‘A torrent of angry and malignant passions’


One of the timeless features of great figures, including America’s Founding Fathers, is their ability to understand and articulate the nature of the human race. Their observations are, thus, applicable to any age and almost any situation.

An example: In Federalist No. 1 of The Federalist Papers, Alexander Hamilton describes how we all need a modicum of moderation while debating complex, controversial issues:

So numerous indeed and so powerful are the causes which serve to give a false bias to the judgment, that we, upon many occasions, see wise and good men on the wrong as well as on the right side of questions of the first magnitude to society. This circumstance, if duly attended to, would furnish a lesson of moderation to those who are ever so much persuaded of their being in the right in any controversy. And a further reason for caution, in this respect, might be drawn from the reflection that we are not always sure that those who advocate the truth are influenced by purer principles than their antagonists. Ambition, avarice, personal animosity, party opposition, and many other motives not more laudable than these, are apt to operate as well upon those who support as those who oppose the right side of a question. Were there not even these inducements to moderation, nothing could be more ill-judged than that intolerant spirit which has, at all times, characterized political parties. For in politics, as in religion, it is equally absurd to aim at making proselytes by fire and sword. Heresies in either can rarely be cured by persecution. (emphasis added)

It seems our political culture today has taken little heed of Hamilton’s warnings. Strong rhetoric is used at all levels of government. It’s customary for all sides of an issue to crank up the dogma-meter to level 10 in an effort to shout down the other side. Listening to another’s point of view is often considered a demonstration of weakness and insecurity in one’s own positions, when the opposite is actually true.

The Federalist Papers attempted to convince residents of New York state to approve the new federal constitution. In Federalist No. 1, Hamilton predicted the behavior of both sides of the debate, and in so doing captured the essence of how most of us behave today:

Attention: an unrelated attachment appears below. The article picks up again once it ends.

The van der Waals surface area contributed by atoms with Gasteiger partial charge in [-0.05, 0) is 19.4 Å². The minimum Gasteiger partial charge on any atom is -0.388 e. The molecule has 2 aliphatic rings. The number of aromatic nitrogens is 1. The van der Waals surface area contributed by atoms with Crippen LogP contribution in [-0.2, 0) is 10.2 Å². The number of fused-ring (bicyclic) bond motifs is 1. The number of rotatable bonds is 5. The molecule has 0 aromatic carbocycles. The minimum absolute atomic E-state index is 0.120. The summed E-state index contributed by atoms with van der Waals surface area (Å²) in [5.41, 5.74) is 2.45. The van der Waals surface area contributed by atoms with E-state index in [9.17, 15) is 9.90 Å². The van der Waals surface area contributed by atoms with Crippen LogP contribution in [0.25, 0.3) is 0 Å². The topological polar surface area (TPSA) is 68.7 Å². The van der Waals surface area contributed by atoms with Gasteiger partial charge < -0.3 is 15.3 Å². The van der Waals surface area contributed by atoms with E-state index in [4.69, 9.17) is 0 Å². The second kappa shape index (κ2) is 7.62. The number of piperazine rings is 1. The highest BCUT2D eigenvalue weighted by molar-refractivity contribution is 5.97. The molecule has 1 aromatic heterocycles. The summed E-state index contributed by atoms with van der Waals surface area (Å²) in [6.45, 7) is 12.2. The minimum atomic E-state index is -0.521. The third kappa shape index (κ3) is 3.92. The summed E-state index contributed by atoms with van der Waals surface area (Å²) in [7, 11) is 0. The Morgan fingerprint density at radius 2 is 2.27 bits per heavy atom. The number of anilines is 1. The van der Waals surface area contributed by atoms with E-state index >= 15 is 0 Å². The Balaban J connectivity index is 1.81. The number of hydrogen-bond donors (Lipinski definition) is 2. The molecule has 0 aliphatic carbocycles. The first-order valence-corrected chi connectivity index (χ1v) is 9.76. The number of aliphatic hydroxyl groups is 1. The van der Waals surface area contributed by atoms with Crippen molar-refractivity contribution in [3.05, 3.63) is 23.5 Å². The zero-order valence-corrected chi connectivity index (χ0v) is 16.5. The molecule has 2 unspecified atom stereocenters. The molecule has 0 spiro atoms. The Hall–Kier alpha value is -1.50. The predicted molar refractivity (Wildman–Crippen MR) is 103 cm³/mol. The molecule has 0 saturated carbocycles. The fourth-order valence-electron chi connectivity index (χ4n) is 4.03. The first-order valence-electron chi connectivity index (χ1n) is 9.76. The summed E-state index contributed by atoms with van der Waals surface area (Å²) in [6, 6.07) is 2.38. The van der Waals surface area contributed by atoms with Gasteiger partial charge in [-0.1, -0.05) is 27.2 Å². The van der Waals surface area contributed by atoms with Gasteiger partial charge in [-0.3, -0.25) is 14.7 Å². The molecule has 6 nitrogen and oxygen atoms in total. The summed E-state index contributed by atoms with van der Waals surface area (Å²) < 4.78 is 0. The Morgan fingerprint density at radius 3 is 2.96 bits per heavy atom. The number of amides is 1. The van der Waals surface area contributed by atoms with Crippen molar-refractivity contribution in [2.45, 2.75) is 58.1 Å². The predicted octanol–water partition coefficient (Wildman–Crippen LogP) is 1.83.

And yet, however just these sentiments will be allowed to be, we have already sufficient indications that it will happen in this as in all former cases of great national discussion. A torrent of angry and malignant passions will be let loose. To judge from the conduct of the opposite parties, we shall be led to conclude that they will mutually hope to evince the justness of their opinions, and to increase the number of their converts by the loudness of their declamations and the bitterness of their invectives.

So what is the alternative? Sutherland Institute recently completed its Transcend Series, three forums that explain this other alternative. At the heart of the approach is this: See others as human beings, not objects. When we objectify our adversaries, we allow ourselves to see them, speak to them, speak about them, and treat them, as objects. It is dehumanizing.

But we can begin to solve our problems, at the family, local, state, federal and international levels, when we see each other as fellow human beings, each of us with concerns, emotions, needs, biases and fears. The first presentation in Sutherland’s Transcend Series was hosted by The Arbinger Institute’s Jim Ferrell, who describes this alternative approach. Arbinger’s book The Anatomy of Peace explains in great detail how to solve the heart of conflict (hint: it’s in ourselves). Take a look at Jim’s TEDx presentation to better understand why we behave the way we do, as Hamilton so accurately described more than 200 years ago.